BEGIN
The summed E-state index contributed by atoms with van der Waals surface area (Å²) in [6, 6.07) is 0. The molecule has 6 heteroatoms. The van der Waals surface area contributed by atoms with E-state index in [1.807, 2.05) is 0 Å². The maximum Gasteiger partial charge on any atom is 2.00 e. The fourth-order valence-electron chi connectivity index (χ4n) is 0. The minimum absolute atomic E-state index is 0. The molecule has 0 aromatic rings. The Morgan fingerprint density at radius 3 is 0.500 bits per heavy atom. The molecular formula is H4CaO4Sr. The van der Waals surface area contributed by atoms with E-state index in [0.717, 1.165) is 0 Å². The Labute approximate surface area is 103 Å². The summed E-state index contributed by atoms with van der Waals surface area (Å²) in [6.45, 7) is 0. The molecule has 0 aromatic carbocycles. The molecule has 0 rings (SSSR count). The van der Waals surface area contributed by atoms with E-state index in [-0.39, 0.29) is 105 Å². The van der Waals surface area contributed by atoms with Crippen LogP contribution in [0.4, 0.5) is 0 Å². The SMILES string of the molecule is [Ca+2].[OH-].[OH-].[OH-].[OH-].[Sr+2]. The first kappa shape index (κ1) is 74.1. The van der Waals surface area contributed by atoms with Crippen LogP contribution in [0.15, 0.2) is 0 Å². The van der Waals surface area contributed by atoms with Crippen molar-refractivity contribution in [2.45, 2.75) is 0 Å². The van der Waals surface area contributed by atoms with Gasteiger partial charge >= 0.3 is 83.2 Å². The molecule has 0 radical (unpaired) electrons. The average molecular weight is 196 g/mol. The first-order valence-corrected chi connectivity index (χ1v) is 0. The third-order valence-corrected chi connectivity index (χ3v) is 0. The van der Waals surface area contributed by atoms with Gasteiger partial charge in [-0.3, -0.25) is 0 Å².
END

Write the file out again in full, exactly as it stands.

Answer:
The summed E-state index contributed by atoms with van der Waals surface area (Å²) in [6, 6.07) is 0. The molecule has 6 heteroatoms. The van der Waals surface area contributed by atoms with E-state index in [1.807, 2.05) is 0 Å². The maximum Gasteiger partial charge on any atom is 2.00 e. The fourth-order valence-electron chi connectivity index (χ4n) is 0. The minimum absolute atomic E-state index is 0. The molecule has 0 aromatic rings. The Morgan fingerprint density at radius 3 is 0.500 bits per heavy atom. The molecular formula is H4CaO4Sr. The van der Waals surface area contributed by atoms with E-state index in [0.717, 1.165) is 0 Å². The Labute approximate surface area is 103 Å². The summed E-state index contributed by atoms with van der Waals surface area (Å²) in [6.45, 7) is 0. The molecule has 0 aromatic carbocycles. The molecule has 0 rings (SSSR count). The van der Waals surface area contributed by atoms with E-state index in [-0.39, 0.29) is 105 Å². The van der Waals surface area contributed by atoms with Crippen LogP contribution in [0.4, 0.5) is 0 Å². The SMILES string of the molecule is [Ca+2].[OH-].[OH-].[OH-].[OH-].[Sr+2]. The first kappa shape index (κ1) is 74.1. The van der Waals surface area contributed by atoms with Crippen LogP contribution in [0.15, 0.2) is 0 Å². The van der Waals surface area contributed by atoms with Crippen molar-refractivity contribution in [2.45, 2.75) is 0 Å². The van der Waals surface area contributed by atoms with Gasteiger partial charge >= 0.3 is 83.2 Å². The molecule has 0 radical (unpaired) electrons. The average molecular weight is 196 g/mol. The first-order valence-corrected chi connectivity index (χ1v) is 0. The third-order valence-corrected chi connectivity index (χ3v) is 0. The van der Waals surface area contributed by atoms with Gasteiger partial charge in [-0.3, -0.25) is 0 Å².